4th Circuit Tosses S.C. |’Anti-Robocall’ Law

     RICHMOND, Va. (CN) – A South Carolina law that broadly restricts the use of automated phone calls for political purposes is unconstitutional, the Fourth Circuit ruled.
     The law, which was enacted by South Carolina legislature in 1991, outlawed computerized cold calls “of a political nature including, but not limited to, calls relating to political campaigns,” and imposed a punishment of 30 days in jail and a $500 fine on violators.
     On Sept. 23, 2010, Robert Cahaly, a Republican political consultant, placed prerecorded political survey calls to constituents in six different South Carolina legislative districts.
     Prior to placing the calls, Cahaly claimed, he contacted the South Carolina Attorney General’s office, who advised him by letter that, “as long as these polling calls, even if they are of a political nature, do not advocate a particular political candidate but simply obtain a ‘snapshot’ opinion of a voter, they may be made.”
     But when Democratic candidates began flooding law enforcement with complaints about Cahaly’s survey, six warrants were issued for his arrest, one for each of the house legislative districts he targeted, the August 6 ruling says.
     Cahaly voluntarily surrendered to law enforcement, and was released on his own recognizance.
     All six warrants were dismissed a year and a half later, court documents say, though the ruling does not indicate why the charges were dropped.
     Cahaly sued the state on Oct. 31, 2012, claiming its “anti-robocall” law impermissibly stifled protected speech.
     “Under that rubric, the court found the statute unconstitutional due to ‘its underinclusiveness and its singling out of commercial and political speech’ when the asserted government interest was to eliminate nearly all robocalls to protect residential privacy,” U.S. Circuit Judge Albert Diaz wrote on behalf of the three-judge panel.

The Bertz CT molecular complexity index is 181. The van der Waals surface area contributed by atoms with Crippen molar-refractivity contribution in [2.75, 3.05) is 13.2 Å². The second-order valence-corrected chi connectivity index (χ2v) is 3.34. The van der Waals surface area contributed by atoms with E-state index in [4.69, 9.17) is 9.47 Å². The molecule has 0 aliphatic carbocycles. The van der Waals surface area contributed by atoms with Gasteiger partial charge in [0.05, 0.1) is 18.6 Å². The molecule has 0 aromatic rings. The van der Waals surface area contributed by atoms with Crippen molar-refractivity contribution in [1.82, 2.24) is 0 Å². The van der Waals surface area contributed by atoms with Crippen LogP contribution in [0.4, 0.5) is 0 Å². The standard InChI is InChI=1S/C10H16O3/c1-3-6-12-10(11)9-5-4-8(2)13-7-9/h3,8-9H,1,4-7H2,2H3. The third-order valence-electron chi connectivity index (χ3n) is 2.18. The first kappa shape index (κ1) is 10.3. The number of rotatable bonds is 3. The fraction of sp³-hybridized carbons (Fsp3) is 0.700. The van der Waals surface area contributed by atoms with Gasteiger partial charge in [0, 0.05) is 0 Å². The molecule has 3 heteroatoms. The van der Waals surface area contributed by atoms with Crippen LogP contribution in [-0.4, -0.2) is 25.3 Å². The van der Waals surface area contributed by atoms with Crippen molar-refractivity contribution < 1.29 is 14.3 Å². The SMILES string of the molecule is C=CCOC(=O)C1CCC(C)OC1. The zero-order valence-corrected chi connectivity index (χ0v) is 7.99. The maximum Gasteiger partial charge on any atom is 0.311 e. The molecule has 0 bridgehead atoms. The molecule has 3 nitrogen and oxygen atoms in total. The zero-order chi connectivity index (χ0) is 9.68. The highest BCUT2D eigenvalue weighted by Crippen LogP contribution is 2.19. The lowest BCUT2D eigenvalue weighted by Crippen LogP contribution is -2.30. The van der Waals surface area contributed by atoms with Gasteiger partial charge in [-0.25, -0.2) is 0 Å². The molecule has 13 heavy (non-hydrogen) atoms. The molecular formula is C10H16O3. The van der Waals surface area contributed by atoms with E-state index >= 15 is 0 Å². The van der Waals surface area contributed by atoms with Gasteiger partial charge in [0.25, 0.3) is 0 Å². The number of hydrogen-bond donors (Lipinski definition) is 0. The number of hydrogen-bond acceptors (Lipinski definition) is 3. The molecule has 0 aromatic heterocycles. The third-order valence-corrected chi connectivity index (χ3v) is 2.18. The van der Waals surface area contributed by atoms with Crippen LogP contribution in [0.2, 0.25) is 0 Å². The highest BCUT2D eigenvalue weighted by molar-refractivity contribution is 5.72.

“The defendants themselves cite a report from a U.S. House of Representatives committee that concluded, ‘Complaint statistics show that unwanted commercial calls are a far bigger problem than unsolicited calls from political or charitable organizations,'” the ruling said. “Yet the statute also targets political calls.”
     While South Carolina’s robocall laws exclusively restrict political and consumer-based automated calls, the appellate decision notes that they leave room for “unlimited proliferation” of any other type of call, and that less severe alternatives to the ban might include time-of-day limitations, identity disclosures and do-not-call lists.
     “However, we think that a reasonable officer could have determined that Cahaly’s robocalls differed from those contemplated by the Attorney General based on the overtly political nature of the calls and one witness’s view that the survey aspect was a sham,” Diaz wrote.
     Representatives of the parties did not respond to a request for comment.

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